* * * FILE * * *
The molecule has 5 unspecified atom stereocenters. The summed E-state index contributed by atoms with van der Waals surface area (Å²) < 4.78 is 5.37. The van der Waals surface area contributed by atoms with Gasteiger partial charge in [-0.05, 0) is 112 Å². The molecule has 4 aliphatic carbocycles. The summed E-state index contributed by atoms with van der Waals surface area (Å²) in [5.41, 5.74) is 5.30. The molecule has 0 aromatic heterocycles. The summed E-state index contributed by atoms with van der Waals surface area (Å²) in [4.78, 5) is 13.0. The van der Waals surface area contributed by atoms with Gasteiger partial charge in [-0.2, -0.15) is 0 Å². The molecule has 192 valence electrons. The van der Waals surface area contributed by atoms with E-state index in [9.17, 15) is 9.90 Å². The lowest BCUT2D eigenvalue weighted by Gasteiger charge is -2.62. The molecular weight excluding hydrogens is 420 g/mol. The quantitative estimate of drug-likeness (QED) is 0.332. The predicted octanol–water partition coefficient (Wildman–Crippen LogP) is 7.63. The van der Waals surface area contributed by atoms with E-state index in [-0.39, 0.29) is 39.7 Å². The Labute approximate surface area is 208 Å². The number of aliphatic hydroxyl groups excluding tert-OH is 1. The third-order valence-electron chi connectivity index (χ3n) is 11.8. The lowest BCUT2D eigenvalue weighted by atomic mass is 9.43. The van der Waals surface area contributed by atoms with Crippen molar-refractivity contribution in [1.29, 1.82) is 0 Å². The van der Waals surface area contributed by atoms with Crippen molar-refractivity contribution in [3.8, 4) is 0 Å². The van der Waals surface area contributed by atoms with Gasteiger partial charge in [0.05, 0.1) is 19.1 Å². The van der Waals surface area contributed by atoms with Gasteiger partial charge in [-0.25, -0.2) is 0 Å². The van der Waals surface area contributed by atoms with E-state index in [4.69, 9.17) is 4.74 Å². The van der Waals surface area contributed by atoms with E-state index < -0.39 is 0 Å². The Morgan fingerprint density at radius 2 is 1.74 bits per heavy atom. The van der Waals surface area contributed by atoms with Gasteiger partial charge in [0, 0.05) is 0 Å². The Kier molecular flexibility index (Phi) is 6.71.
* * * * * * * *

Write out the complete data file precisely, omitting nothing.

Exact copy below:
The molecule has 5 unspecified atom stereocenters. The summed E-state index contributed by atoms with van der Waals surface area (Å²) < 4.78 is 5.37. The van der Waals surface area contributed by atoms with Gasteiger partial charge in [-0.05, 0) is 112 Å². The molecule has 4 aliphatic carbocycles. The summed E-state index contributed by atoms with van der Waals surface area (Å²) in [5.41, 5.74) is 5.30. The molecule has 0 aromatic heterocycles. The summed E-state index contributed by atoms with van der Waals surface area (Å²) in [4.78, 5) is 13.0. The van der Waals surface area contributed by atoms with Gasteiger partial charge in [-0.2, -0.15) is 0 Å². The molecule has 192 valence electrons. The van der Waals surface area contributed by atoms with E-state index in [9.17, 15) is 9.90 Å². The lowest BCUT2D eigenvalue weighted by Gasteiger charge is -2.62. The molecular weight excluding hydrogens is 420 g/mol. The quantitative estimate of drug-likeness (QED) is 0.332. The predicted octanol–water partition coefficient (Wildman–Crippen LogP) is 7.63. The van der Waals surface area contributed by atoms with E-state index in [-0.39, 0.29) is 39.7 Å². The Labute approximate surface area is 208 Å². The number of aliphatic hydroxyl groups excluding tert-OH is 1. The third-order valence-electron chi connectivity index (χ3n) is 11.8. The lowest BCUT2D eigenvalue weighted by atomic mass is 9.43. The van der Waals surface area contributed by atoms with Crippen molar-refractivity contribution in [1.29, 1.82) is 0 Å². The van der Waals surface area contributed by atoms with Crippen molar-refractivity contribution in [3.8, 4) is 0 Å². The van der Waals surface area contributed by atoms with Gasteiger partial charge in [0.05, 0.1) is 19.1 Å². The van der Waals surface area contributed by atoms with Gasteiger partial charge in [-0.25, -0.2) is 0 Å². The van der Waals surface area contributed by atoms with E-state index in [4.69, 9.17) is 4.74 Å². The van der Waals surface area contributed by atoms with E-state index < -0.39 is 0 Å². The Morgan fingerprint density at radius 2 is 1.74 bits per heavy atom. The van der Waals surface area contributed by atoms with Gasteiger partial charge in [0, 0.05) is 0 Å². The Kier molecular flexibility index (Phi) is 6.71.